Photographed by: Suzy Crawford. Identified by: Location: Waterford, Michigan, USA. Date: 31 July, 2017.
Suzy says, “I find these in my flowers and in grass around my flower beds! Sometimes they are running across my porch or on the screen door.”
Pale-Bordered Field Cockroach (Pseudomops septentrionalis)
Pale-bordered field cockroach, also known as a Firefly Roach, Pseudomops septentrionalis, subfamily Blattellinae, family Ectobiidae.
□ The pale-bordered field cockroach is quite an attractive small cockroach, reaching 0.5-0.6 inches (1.2-1.5 cm) long. It munches on plant leaves and flower petals.
Photographed by: Bonnie O'Barr. Identified by: Location: Pineburst, Texas, USA. Date: 14 August, 2019.
Bonnie says, “I have only seen this bug a handful of times, a few times in my raised garden and a couple times on my hibiscus plants on the porch.”
Asian Cockroach (Blattella asahinai)
Cockroach in the genus Blattella, subfamily Blattellinae, family Ectobiidae.
Asian cockroaches look almost identical to German cockroaches (Blattella germanica). The silhouette of the wings suggests it may be an Asian cockroach. The photo at right gives a good look at the spiny legs, as well as the two cerci, which are the pair of spiky extensions sticking up from the tip of the abdomen.
□ Asian Cockroaches tend prefer to be outside in mulch or rotting wood, whereas German Cockroaches are more than happy to live indoors.
Photographed by: Crystal Baerwaldt. Identified to tentative species by: Location: California, USA. Date: 30 December, 2020.
Crystal found this insect in a bathtub.
Spotted Mediterranean Cockroach (Ectobius pallidus)
Spotted mediterranean cockroach (also known as tawny cockroach), nymph, Ectobius pallidus, subfamily Ectobiinae, family Ectobiidae.
□ This is a nymph (immature) of a spotted Mediterranean cockroach. When it grows into an adult, it will get full-length wings that extend back to cover the abdomen.
Photographed and identified to order by: Janice H. Identified to species by: Location: Bloomfield Hills, MI, USA. Date: 13 October, 2016.
Says Janice, “We have an old raised rock patio and I think they’re living underneath close to the house. We live near woods and water and I have seen the weirdest bugs ever around our house.”

Blattidae, (the blattid cockroaches)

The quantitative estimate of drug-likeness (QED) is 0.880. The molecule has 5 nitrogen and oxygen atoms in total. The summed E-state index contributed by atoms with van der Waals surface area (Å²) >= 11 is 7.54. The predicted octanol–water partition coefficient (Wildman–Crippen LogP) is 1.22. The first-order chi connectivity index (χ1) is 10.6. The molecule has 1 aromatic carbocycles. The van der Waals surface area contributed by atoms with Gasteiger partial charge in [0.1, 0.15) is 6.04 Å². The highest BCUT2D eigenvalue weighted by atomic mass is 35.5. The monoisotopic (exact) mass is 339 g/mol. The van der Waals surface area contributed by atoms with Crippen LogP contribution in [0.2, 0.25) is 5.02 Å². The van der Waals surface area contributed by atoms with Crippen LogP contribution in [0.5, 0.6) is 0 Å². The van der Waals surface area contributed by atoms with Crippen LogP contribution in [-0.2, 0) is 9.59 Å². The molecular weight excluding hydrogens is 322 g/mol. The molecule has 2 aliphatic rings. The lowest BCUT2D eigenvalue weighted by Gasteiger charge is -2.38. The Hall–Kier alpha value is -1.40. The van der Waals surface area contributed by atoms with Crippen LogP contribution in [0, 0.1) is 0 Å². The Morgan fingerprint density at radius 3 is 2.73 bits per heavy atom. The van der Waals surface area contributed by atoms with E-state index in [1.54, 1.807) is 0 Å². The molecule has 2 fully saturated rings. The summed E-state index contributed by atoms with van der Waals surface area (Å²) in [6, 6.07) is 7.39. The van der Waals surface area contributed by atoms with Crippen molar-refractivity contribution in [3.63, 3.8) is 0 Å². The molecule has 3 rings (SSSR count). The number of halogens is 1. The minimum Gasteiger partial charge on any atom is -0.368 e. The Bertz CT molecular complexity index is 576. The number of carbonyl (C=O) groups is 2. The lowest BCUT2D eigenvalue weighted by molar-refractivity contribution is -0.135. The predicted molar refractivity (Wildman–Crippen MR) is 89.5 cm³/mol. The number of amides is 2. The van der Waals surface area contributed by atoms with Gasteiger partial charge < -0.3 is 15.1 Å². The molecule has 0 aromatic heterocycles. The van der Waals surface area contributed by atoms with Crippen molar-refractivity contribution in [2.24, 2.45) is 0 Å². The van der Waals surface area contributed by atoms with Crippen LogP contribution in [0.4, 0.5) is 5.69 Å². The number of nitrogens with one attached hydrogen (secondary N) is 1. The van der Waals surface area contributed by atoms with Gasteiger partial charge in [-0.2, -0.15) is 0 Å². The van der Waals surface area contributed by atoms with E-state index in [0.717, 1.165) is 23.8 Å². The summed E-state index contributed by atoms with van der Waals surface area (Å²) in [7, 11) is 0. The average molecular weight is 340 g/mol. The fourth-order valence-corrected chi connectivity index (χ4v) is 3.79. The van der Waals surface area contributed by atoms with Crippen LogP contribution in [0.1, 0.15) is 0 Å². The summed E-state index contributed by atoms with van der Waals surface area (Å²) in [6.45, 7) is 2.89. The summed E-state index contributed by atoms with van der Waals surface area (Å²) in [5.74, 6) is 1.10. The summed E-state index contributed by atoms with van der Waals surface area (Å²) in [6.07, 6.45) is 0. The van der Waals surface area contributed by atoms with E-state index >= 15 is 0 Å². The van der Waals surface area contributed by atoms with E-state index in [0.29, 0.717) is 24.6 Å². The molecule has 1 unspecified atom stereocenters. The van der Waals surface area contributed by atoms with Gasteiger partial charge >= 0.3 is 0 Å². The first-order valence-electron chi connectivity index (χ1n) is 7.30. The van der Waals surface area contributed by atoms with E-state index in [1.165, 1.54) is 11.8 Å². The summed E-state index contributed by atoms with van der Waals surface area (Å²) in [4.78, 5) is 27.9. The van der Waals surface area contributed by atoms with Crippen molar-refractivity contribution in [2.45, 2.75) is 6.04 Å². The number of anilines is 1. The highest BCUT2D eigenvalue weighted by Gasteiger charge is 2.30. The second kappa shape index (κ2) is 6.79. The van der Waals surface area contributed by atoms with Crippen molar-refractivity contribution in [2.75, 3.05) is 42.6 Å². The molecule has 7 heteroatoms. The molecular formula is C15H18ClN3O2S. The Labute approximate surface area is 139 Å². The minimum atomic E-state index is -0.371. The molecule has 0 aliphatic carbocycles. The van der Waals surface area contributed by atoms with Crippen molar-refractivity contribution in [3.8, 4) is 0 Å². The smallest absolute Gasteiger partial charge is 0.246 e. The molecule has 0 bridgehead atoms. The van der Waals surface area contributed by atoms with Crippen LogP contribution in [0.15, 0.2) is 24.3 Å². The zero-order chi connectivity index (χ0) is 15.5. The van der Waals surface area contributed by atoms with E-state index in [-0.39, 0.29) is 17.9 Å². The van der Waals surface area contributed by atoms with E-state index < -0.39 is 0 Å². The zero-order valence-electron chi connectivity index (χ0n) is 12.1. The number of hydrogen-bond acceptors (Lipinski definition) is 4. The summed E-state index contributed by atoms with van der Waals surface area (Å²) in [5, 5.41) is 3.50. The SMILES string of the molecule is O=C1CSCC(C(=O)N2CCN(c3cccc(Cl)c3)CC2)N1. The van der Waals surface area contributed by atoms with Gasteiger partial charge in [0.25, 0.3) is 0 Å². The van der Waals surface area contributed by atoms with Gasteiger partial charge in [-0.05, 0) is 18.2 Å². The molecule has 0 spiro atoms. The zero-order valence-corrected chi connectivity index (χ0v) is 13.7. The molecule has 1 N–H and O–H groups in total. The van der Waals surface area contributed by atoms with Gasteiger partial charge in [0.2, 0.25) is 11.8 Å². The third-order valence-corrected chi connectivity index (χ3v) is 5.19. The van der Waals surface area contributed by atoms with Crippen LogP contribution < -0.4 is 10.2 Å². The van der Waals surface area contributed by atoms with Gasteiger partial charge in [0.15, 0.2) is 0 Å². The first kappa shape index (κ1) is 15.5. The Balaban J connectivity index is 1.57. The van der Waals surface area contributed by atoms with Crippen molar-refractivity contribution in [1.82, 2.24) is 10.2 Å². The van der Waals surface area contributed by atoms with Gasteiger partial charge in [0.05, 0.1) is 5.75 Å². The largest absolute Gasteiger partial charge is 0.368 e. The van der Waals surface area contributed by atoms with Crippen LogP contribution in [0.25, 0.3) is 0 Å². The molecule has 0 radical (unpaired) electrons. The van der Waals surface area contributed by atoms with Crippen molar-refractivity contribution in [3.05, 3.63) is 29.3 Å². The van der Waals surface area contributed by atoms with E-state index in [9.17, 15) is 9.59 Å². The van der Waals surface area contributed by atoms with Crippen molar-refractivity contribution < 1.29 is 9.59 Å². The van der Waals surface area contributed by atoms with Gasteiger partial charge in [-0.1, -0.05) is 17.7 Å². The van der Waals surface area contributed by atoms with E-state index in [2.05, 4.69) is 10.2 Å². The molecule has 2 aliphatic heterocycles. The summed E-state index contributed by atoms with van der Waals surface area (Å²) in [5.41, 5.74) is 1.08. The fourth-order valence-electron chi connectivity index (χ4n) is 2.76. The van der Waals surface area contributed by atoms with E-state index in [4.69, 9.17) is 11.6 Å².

Cockroach (Thyrsocera spectabilis)
Cockroach, Thyrsocera spectabilis, subfamily Blattinae, family Blattidae.
□ This gorgeous cockroach looks more like a broach than a roach. The photographer, Amirul Zahil, did some research and came up with the identification as Thyrsocera spectabilis. That was an especially difficult task, because so little information or photos are available of this species or this genus. Great work, Amirul! For more information on this cockroach, click here.
Photographed and identified by: Amirul Zahil. Location: Penang Hill, Malaysia. Date: 17 February, 2019.
Smoky Brown Cockroach, Periplaneta fuliginosa
Smoky brown cockroach, nymph, Periplaneta fuliginosa, subfamily Blattinae, family Blattidae.
Photographed and identified by: Anonymous. Location: Wilmington, North Carolina, USA. Date: 15 February, 2017.
Anonymous says, “This bug seems to have come from a salad from a restaurant... No words for how gross it is!” KnowYourInsects says, “Yep, cockroaches do love people food!”

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Photos at the top of this website are (from left to right): potato beetle (Leptinotarsa decemlineata) — photo credit: Scott Bauer, U.S. Department of Agriculture; ebony jewelwing (Calopteryx maculata)— photo credit: U.S. Fish and Wildlife Service; sweat bee (Agapostemon splendens) — photo credit: Natalie Allen and Stephanie Kolski, U.S. Geological Survey; preying mantis, monarch butterfly (Danaus plexippus), hellgrammite (aka toe biter) larva and eyed click beetle (Alaus oculatus) — photo credit: Leslie Mertz; Halloween pennant (Celithemis eponina) — photo credit: Kay Meng, U.S. Fish and Wildlife Service.